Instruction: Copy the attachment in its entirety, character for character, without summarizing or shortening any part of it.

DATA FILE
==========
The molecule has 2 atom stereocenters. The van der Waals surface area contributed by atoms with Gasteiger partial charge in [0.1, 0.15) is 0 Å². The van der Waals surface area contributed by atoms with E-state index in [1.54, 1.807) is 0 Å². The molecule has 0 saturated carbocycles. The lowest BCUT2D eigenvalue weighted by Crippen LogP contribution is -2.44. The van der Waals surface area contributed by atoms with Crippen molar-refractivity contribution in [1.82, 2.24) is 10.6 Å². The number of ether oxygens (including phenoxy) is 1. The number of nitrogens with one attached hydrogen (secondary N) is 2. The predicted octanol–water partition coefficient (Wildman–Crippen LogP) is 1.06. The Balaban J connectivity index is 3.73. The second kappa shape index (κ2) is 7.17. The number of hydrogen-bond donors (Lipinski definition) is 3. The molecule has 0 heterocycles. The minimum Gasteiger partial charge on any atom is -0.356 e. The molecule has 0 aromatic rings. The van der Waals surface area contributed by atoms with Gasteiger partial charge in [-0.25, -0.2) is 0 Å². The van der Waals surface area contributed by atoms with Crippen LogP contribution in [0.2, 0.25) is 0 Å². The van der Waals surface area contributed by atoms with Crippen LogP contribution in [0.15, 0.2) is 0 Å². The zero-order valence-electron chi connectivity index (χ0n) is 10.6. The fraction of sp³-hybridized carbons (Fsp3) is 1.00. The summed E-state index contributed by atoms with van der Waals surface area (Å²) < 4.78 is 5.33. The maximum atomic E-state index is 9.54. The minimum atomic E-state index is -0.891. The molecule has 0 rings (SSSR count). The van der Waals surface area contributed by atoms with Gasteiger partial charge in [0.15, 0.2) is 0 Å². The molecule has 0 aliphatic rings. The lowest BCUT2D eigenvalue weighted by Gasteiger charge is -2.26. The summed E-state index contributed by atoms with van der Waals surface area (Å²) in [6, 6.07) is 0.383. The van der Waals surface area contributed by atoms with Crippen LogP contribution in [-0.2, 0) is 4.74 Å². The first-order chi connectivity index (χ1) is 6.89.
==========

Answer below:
The molecule has 2 atom stereocenters. The van der Waals surface area contributed by atoms with Gasteiger partial charge in [0.1, 0.15) is 0 Å². The van der Waals surface area contributed by atoms with E-state index in [1.54, 1.807) is 0 Å². The molecule has 0 saturated carbocycles. The lowest BCUT2D eigenvalue weighted by Crippen LogP contribution is -2.44. The van der Waals surface area contributed by atoms with Crippen molar-refractivity contribution in [1.82, 2.24) is 10.6 Å². The number of ether oxygens (including phenoxy) is 1. The number of nitrogens with one attached hydrogen (secondary N) is 2. The predicted octanol–water partition coefficient (Wildman–Crippen LogP) is 1.06. The Balaban J connectivity index is 3.73. The second kappa shape index (κ2) is 7.17. The number of hydrogen-bond donors (Lipinski definition) is 3. The molecule has 0 heterocycles. The minimum Gasteiger partial charge on any atom is -0.356 e. The molecule has 0 aromatic rings. The van der Waals surface area contributed by atoms with Gasteiger partial charge in [-0.25, -0.2) is 0 Å². The van der Waals surface area contributed by atoms with Crippen LogP contribution in [0.2, 0.25) is 0 Å². The van der Waals surface area contributed by atoms with Crippen LogP contribution in [0.15, 0.2) is 0 Å². The zero-order valence-electron chi connectivity index (χ0n) is 10.6. The fraction of sp³-hybridized carbons (Fsp3) is 1.00. The summed E-state index contributed by atoms with van der Waals surface area (Å²) < 4.78 is 5.33. The maximum atomic E-state index is 9.54. The minimum atomic E-state index is -0.891. The molecule has 0 rings (SSSR count). The van der Waals surface area contributed by atoms with Gasteiger partial charge in [0.15, 0.2) is 0 Å². The molecule has 0 aliphatic rings. The lowest BCUT2D eigenvalue weighted by Gasteiger charge is -2.26. The summed E-state index contributed by atoms with van der Waals surface area (Å²) in [6, 6.07) is 0.383. The van der Waals surface area contributed by atoms with Crippen LogP contribution in [-0.2, 0) is 4.74 Å². The first-order chi connectivity index (χ1) is 6.89.